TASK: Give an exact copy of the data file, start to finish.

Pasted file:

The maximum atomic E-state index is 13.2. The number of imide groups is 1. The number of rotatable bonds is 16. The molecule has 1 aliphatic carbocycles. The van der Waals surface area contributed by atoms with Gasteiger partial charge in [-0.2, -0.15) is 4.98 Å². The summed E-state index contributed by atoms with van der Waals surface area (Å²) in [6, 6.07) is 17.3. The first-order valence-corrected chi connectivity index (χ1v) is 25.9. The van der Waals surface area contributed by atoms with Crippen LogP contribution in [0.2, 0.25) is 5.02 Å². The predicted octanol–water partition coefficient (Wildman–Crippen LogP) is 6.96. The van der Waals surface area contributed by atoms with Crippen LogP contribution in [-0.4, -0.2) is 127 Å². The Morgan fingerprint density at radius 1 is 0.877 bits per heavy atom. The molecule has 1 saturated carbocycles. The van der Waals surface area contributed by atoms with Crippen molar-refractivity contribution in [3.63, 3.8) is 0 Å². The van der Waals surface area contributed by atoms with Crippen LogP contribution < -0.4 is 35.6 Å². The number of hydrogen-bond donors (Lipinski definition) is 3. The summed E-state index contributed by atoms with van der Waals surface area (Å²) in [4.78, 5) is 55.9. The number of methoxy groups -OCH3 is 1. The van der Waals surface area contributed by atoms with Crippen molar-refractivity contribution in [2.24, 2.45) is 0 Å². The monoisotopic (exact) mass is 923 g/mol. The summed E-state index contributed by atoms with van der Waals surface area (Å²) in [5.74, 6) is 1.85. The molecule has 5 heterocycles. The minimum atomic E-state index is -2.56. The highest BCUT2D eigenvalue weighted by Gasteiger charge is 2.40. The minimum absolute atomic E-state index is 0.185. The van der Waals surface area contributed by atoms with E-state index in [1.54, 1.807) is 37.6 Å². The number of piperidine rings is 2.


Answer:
The maximum atomic E-state index is 13.2. The number of imide groups is 1. The number of rotatable bonds is 16. The molecule has 1 aliphatic carbocycles. The van der Waals surface area contributed by atoms with Gasteiger partial charge in [-0.2, -0.15) is 4.98 Å². The summed E-state index contributed by atoms with van der Waals surface area (Å²) in [6, 6.07) is 17.3. The first-order valence-corrected chi connectivity index (χ1v) is 25.9. The van der Waals surface area contributed by atoms with Crippen LogP contribution in [0.2, 0.25) is 5.02 Å². The predicted octanol–water partition coefficient (Wildman–Crippen LogP) is 6.96. The van der Waals surface area contributed by atoms with Crippen LogP contribution in [-0.4, -0.2) is 127 Å². The Morgan fingerprint density at radius 1 is 0.877 bits per heavy atom. The molecule has 1 saturated carbocycles. The van der Waals surface area contributed by atoms with Crippen molar-refractivity contribution in [3.63, 3.8) is 0 Å². The van der Waals surface area contributed by atoms with Crippen LogP contribution < -0.4 is 35.6 Å². The number of hydrogen-bond donors (Lipinski definition) is 3. The summed E-state index contributed by atoms with van der Waals surface area (Å²) in [4.78, 5) is 55.9. The number of methoxy groups -OCH3 is 1. The van der Waals surface area contributed by atoms with Crippen molar-refractivity contribution in [2.24, 2.45) is 0 Å². The monoisotopic (exact) mass is 923 g/mol. The summed E-state index contributed by atoms with van der Waals surface area (Å²) in [5.74, 6) is 1.85. The molecule has 5 heterocycles. The minimum atomic E-state index is -2.56. The highest BCUT2D eigenvalue weighted by Gasteiger charge is 2.40. The minimum absolute atomic E-state index is 0.185. The van der Waals surface area contributed by atoms with E-state index in [1.54, 1.807) is 37.6 Å². The number of piperidine rings is 2.